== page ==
Three years ago, Divernet reported on the worst-ever ecological disaster in the Indian Ocean diving destination of Mauritius – and now it turns out that the spillage of 1,000 tonnes of oil from a ship was caused by its crew’s determination to get signals for their mobile phones.
The Japanese bulk-carrier mv Wakashio, chartered by Mitsui OSK Lines, ran aground off the wildlife sanctuary of Pointe d’Esnyaway while carrying 4,180 tonnes of oil on 25 July, 2020.
As a result of determined clean-up efforts by island authorities, environmental bodies and volunteers the subsequent contamination was contained to about 4% of the island’s coastline, covering up to 7.5 miles in the south-east of the island.
Containment and cleaning operations was rendered more challenging by Covid pandemic-related anti-infection and travel measures. The vessel broke in two on 15 August.
Now the Japan Transport Safety Board (JTSB) has published the final report of its investigation of the incident, and explains why the Wakashio was brought dangerously close to shore.
The ship had not been scheduled to dock in Mauritius and carried no detailed sea-charts of the island, but the investigators reported that it had come inshore repeatedly in an effort to obtain phone reception, demonstrating that the crew’s safety awareness was “deficient”.
The report included voice recordings obtained from the Mauritius government in which the captain, Indian national Sunil Kumar Nandeshwar, asked a navigator whether reception had been obtained and was told that there was no signal. Immediately after the ship ran aground, the captain was recorded saying: “Now my career is gone.”
Nandeshwar and his first officer were imprisoned in Mauritius after the incident and both were later given 20-month prison term after pleading guilty to endangering safe navigation. The captain had admitted to “drinking moderately” during an onboard birthday party before the grounding, while the officer supposed to be on watch had been allowed to stay on at the party instead.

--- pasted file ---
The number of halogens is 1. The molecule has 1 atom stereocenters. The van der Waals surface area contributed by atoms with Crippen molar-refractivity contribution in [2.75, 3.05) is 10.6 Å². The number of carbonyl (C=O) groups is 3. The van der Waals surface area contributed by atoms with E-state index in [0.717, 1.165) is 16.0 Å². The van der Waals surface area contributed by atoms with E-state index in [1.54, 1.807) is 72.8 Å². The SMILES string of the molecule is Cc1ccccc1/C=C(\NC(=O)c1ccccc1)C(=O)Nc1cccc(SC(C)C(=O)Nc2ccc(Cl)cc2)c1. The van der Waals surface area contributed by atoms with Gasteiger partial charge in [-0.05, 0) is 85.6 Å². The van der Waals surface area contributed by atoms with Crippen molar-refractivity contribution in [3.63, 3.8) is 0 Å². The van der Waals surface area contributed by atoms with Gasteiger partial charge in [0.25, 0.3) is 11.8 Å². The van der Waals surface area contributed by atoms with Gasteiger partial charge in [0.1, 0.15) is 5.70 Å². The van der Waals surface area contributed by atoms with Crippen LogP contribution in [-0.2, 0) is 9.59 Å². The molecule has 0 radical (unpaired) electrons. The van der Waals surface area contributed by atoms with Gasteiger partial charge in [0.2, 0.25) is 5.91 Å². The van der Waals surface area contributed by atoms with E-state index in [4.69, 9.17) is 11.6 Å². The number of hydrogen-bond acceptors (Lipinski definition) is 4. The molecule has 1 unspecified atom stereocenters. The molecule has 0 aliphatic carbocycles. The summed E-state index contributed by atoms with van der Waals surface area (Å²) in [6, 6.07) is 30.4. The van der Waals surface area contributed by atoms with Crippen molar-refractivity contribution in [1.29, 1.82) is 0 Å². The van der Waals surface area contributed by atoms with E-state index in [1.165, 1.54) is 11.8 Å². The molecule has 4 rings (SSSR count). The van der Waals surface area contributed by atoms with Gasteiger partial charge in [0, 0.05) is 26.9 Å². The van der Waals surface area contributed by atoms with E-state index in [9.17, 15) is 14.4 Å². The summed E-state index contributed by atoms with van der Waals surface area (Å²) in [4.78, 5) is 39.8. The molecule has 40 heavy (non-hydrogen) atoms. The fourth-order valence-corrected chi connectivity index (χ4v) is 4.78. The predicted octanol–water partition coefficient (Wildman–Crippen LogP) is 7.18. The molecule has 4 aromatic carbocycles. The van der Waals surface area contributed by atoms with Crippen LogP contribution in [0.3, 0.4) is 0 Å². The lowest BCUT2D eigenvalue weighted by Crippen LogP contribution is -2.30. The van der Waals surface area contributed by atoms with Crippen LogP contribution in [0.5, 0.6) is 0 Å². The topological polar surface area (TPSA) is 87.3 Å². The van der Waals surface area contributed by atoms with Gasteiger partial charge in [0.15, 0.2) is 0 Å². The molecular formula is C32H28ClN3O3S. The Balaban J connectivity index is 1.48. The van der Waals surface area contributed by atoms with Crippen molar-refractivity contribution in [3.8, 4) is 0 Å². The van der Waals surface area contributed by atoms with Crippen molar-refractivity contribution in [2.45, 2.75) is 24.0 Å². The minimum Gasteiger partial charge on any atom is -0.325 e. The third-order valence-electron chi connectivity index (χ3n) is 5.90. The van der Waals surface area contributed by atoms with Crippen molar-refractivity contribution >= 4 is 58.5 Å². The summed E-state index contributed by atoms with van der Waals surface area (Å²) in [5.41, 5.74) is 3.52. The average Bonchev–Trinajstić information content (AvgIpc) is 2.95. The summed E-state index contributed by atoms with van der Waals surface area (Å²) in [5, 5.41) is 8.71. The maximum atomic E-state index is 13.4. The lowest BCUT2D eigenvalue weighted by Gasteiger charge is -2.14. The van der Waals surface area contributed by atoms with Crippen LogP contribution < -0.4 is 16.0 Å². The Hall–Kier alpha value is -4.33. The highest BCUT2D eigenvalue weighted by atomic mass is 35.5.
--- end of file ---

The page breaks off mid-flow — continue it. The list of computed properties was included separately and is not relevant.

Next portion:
The board recommended that ship crews should avoid unsafe practices such as “approaching shorelines for personal reasons”.
UK oil-spills threaten MPAs
Meanwhile, following the British government’s go-ahead for the Rosebank oil and gas field, and its pledge to authorise more than 100 new North Sea oil and gas licences, a new report indicates that more than half of the oil accidentally spilled by offshore operations in UK waters over the past decade has ended up in Marine Protected Areas (MPAs).
The report comes from Greenpeace’s Unearthed, which analysed official data showing that 551 accidental releases of 273 tonnes of oil and oil products had been reported in fields wholly or partly within MPAs.
This amounted to more than half of the 509 tonnes accidentally spilled and reported in UK waters over the period, typically as a result of equipment failure, damage or human error in the industry.
One in every three oil and gas licences applied for in 2023 sits within or near an MPA, according to a Department of Energy Security & Net Zero (DESNZ) assessment.
“In these sensitive areas, any risk of large oil-spills is deeply worrying, since they could be catastrophic to internationally important marine wildlife and ecosystems,” environmental body Oceana’s campaigns director Alyx Elliott told Unearthed. “But perhaps just as concerning are the smaller, routine spillages from these developments.
“These don’t make headlines, but they pollute the UK’s seas every day. Whales, dolphins and seabirds, including some of Britain’s most iconic wildlife, are already subject to a constant flow of this chronic oiling.”